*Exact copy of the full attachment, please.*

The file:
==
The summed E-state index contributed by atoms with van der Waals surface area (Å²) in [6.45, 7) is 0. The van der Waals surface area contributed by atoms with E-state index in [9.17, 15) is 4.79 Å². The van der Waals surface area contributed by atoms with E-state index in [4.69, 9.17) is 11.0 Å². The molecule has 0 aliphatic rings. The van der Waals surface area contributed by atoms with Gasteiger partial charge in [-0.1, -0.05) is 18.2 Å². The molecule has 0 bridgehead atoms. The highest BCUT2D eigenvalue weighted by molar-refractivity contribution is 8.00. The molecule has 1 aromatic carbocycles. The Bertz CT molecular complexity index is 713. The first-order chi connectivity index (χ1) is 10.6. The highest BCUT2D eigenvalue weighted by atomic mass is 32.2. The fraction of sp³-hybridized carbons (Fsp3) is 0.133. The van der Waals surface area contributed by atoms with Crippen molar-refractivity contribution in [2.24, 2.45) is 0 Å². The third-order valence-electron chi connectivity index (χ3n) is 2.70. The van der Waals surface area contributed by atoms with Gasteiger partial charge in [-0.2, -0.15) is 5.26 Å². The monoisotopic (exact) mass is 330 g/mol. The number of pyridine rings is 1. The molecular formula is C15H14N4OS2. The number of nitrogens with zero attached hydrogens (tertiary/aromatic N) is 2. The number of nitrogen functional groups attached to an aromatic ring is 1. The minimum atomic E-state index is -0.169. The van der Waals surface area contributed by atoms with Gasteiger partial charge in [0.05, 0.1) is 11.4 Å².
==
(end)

The summed E-state index contributed by atoms with van der Waals surface area (Å²) in [6.45, 7) is 0. The van der Waals surface area contributed by atoms with E-state index in [9.17, 15) is 4.79 Å². The van der Waals surface area contributed by atoms with E-state index in [4.69, 9.17) is 11.0 Å². The molecule has 0 aliphatic rings. The van der Waals surface area contributed by atoms with Gasteiger partial charge in [-0.1, -0.05) is 18.2 Å². The molecule has 0 bridgehead atoms. The highest BCUT2D eigenvalue weighted by molar-refractivity contribution is 8.00. The molecule has 1 aromatic carbocycles. The Bertz CT molecular complexity index is 713. The first-order chi connectivity index (χ1) is 10.6. The highest BCUT2D eigenvalue weighted by atomic mass is 32.2. The fraction of sp³-hybridized carbons (Fsp3) is 0.133. The van der Waals surface area contributed by atoms with Crippen molar-refractivity contribution in [2.24, 2.45) is 0 Å². The third-order valence-electron chi connectivity index (χ3n) is 2.70. The van der Waals surface area contributed by atoms with Gasteiger partial charge in [-0.2, -0.15) is 5.26 Å². The monoisotopic (exact) mass is 330 g/mol. The number of pyridine rings is 1. The molecular formula is C15H14N4OS2. The number of nitrogens with zero attached hydrogens (tertiary/aromatic N) is 2. The number of nitrogen functional groups attached to an aromatic ring is 1. The minimum atomic E-state index is -0.169. The van der Waals surface area contributed by atoms with Gasteiger partial charge in [0.05, 0.1) is 11.4 Å².